Notice: Seventh Circuit Rule 53(b)(2) States Unpublished Orders Shall Not Be Cited or Used As Precedent Except to Support a Claim of Res Judicata, Collateral Estoppel or Law of the Case in Any Federal Court Within the Circuit.united States of America, Plaintiff-appellee, v. Verlyn S. Roux, Defendant-appellant, 943 F.2d 54 (7th Cir. 1991)Annotate this Case
Before CUMMINGS, POSNER and MANION, Circuit Judges.
On November 8, 1990, Verlyn Roux pleaded guilty to one count of possession with intent to distribute cocaine in violation of 21 U.S.C. § 841(a) (1). Roux entered a conditional plea under Federal Rule of Criminal Procedure 11(a) (2), preserving his right to appeal the district court's denial of his suppression motion. Roux now appeals the district court's refusal to suppress evidence as a result of an alleged illegal search and seizure in violation of the Fourth Amendment.
Roux does not contend that law enforcement agents lacked reasonable suspicion to make an investigatory stop. He complains, however, that his encounter with the police escalated into a full-blown arrest which was not supported by probable cause. Because he contends that he was seized in violation of the Fourth Amendment, he claims that his subsequent consent to a search of his luggage was not given voluntarily and any evidence seized from the search should be suppressed.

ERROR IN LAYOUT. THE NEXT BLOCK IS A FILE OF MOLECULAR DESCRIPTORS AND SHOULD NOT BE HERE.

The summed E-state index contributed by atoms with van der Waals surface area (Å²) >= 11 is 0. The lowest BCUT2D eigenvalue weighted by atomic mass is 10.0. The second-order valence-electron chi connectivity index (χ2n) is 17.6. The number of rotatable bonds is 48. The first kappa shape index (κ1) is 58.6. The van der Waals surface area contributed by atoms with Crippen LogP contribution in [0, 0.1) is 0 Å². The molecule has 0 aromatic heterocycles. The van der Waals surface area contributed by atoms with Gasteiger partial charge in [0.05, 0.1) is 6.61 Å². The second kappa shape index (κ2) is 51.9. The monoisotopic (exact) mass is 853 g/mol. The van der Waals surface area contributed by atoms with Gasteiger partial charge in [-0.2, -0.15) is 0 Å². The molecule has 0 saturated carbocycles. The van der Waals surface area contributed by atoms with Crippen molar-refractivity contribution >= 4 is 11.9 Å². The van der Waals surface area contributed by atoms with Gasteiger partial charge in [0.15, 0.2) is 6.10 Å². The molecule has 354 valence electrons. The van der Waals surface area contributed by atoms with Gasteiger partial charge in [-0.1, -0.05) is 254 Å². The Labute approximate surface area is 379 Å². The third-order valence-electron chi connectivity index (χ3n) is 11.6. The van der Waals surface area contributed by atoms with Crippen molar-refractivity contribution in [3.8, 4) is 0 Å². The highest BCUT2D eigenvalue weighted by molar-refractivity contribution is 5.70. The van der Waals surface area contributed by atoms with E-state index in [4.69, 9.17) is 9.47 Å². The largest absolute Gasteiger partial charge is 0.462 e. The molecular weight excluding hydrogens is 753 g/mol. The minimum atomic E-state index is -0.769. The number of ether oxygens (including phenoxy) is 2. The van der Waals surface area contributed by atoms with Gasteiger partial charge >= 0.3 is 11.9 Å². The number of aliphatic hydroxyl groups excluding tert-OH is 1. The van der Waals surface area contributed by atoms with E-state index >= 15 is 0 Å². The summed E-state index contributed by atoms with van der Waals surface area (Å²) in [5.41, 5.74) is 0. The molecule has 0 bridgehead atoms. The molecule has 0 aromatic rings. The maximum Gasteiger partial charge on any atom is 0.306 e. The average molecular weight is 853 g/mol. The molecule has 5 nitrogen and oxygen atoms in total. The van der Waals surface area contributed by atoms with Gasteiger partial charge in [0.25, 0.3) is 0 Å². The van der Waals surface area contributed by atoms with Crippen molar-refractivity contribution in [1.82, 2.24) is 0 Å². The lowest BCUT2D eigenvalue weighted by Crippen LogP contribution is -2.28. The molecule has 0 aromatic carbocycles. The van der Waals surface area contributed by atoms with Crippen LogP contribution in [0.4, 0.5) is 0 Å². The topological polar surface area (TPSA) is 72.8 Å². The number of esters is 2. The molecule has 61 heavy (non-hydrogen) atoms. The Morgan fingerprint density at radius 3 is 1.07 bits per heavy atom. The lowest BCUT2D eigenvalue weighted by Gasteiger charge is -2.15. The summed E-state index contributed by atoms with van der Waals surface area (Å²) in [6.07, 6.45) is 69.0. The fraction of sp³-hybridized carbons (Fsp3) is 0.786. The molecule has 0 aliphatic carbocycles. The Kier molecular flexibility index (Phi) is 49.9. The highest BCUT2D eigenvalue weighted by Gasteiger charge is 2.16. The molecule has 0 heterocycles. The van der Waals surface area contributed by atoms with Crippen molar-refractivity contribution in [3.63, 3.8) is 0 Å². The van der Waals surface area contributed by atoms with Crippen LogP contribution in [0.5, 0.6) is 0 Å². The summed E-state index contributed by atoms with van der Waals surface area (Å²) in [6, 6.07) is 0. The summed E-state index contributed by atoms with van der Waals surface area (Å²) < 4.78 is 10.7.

On March 7, 1990, approximately eleven state and federal law enforcement agents awaited the arrival of Roux's flight at Baer Airport in Fort Wayne, Indiana, returning to Indiana from Los Angeles, California. The law enforcement agents had received information that Roux, traveling under the name Kevin Wilson, was a drug courier.1
While other agents monitored Roux's movements, Officer Allen Royce of the Allen County Police Department went to the baggage unloading area with a drug detection dog to check all the luggage on Roux's flight for the possibility of narcotics. The dog positively reacted to Roux's bag which had an identification tag bearing the name Kevin Wilson.